Increased education to reduce stigma has aided Vietnam’s decline in TB cases

Erasing the stigma against a disease is important in eradicating the disease itself.

Vietnam has one of the highest burdens of tuberculosis (TB) in the world and it is estimated that this infectious disease kills approximately 17,000 people per year. While rates of TB have decreased in the past decades, it is reported that only 52% of people with TB in Vietnam are provided treatment. The reasons for this are two-fold but go hand in hand. Firstly, poverty plays a large role in lower- and middle-income countries like Vietnam. Despite people from all ranks of society being susceptible to the disease, the poor are at greater risk because they are in greater contact with those suffering from TB. Secondly, stigmatization hinders TB patients from seeking adequate healthcare. Historically in Vietnam, and still, to this day, TB has been viewed by many people as an incurable disease, so TB patients often found themselves outcast by their community. If Vietnam wants to achieve the target set by the WHO to eliminate TB by 2035, they will not only have to fight barriers of accessibility but also barriers of social determinants.

Vietnamese researchers, like AIGHD PhD student Hai Nguyen, are working hard towards better education surrounding TB. Hai is involved in programs through hospitals in Vietnam that raise awareness of TB prevention and control. The Youth Society Against TB in Vietnam brings doctors and researchers to schools to explain the symptoms of TB and the similarities between TB and Covid-19. Last year, Hai and his colleagues reached 15 schools from elementary age to university. “We told them that we want each of them to give small presentations to their parents, friends, and neighbours about TB. If anyone has the 5 symptoms provided on the list that we taught them, then tell them to go to the hospital for treatment.” It is educational activities like these that will contribute to the achievement of ending TB by 2035.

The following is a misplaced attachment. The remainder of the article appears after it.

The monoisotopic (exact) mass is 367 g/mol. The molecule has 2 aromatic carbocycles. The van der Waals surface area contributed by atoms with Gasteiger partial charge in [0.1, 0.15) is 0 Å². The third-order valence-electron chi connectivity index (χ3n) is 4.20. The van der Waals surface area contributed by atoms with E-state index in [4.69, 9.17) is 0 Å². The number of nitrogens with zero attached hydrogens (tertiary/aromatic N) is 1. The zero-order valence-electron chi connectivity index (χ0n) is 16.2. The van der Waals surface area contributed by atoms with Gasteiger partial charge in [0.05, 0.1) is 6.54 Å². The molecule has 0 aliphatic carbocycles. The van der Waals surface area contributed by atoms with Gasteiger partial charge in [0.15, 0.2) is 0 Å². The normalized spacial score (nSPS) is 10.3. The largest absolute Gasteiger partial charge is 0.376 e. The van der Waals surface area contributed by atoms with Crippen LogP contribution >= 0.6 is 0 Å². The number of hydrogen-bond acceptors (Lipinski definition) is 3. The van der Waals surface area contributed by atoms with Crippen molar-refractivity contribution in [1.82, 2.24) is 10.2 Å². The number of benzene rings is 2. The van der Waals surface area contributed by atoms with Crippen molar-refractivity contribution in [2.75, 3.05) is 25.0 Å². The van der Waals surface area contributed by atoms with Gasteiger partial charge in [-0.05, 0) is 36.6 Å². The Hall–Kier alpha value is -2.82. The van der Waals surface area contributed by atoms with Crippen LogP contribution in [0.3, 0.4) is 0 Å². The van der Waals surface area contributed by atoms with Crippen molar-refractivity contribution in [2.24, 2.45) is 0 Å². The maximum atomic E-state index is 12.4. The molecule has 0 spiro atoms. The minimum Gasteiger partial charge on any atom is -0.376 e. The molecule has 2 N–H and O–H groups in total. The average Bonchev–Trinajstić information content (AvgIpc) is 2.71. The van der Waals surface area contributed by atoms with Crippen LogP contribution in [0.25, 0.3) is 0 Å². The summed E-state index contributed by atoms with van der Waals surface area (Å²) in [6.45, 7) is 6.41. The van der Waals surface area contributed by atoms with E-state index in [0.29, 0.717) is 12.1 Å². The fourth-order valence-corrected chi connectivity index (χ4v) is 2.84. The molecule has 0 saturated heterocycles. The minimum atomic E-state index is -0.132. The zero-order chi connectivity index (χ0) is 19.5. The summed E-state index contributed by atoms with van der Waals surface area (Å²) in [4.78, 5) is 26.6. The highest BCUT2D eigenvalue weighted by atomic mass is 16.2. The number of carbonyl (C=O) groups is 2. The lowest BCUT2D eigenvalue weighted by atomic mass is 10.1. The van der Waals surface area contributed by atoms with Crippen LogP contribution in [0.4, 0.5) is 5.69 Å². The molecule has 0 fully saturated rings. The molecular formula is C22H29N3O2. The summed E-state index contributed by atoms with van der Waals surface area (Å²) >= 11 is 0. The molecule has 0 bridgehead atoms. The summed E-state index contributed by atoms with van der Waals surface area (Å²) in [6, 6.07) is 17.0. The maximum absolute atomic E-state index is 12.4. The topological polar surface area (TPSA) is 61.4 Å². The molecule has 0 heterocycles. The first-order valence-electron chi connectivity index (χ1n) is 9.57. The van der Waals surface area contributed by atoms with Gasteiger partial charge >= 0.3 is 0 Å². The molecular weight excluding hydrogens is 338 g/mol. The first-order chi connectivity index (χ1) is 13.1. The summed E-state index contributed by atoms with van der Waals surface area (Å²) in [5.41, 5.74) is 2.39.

By increasing access to education, experts in TB research believe barriers like stigma will disappear. This will then lead to increased notification and increase rates of treatment for TB, ultimately reducing transmission. In a recently published paper, Hai and colleagues discovered a drop in rates of TB in Vietnam after analyzing data from the national TB prevalence surveys conducted in 2007 and 2017. In the second study, researchers used state-of-the-art screening procedures and diagnostics that were not available in the 2007 study. In order to make a direct comparison with the 2007 survey, Hai and colleagues analyzed data from the second survey using screening diagnosis methods similar to those used in the original study. After analyzing this new data, they found that the burden of smear-positive TB, which is more infectious, decreased by 53%, and the overall TB burden dropped by 37% over the 10-year period. This decrease in TB infections is a wonderful outcome for Vietnam.

It’s a really positive message for the whole world that TB burden in Vietnam and in the world has decreased with joint effort from expert and healthcare staff. We have cut TB down and the idea that TB will be eliminated by 2035 is possible if we keep up with what we are doing right now and continue to add more technology and to develop a new vaccine and new drugs,” Hai explains.

The moral of these findings is to invest more in new and alternative diagnostic methods in order to identify all patients with TB and treat them promptly to ensure that TB is eliminated by 2035. By reducing barriers to access, barriers to education, and stigma, Hai is confident that Vietnam is on the path to eradicate tuberculosis.

Congratulations to Hai and his colleagues for their incredible work and efforts in educating the next generation of curious minds.

To read the entire publication, visit the CDC website.

To watch Hai in an educational music video explaining the symptoms of TB, click here.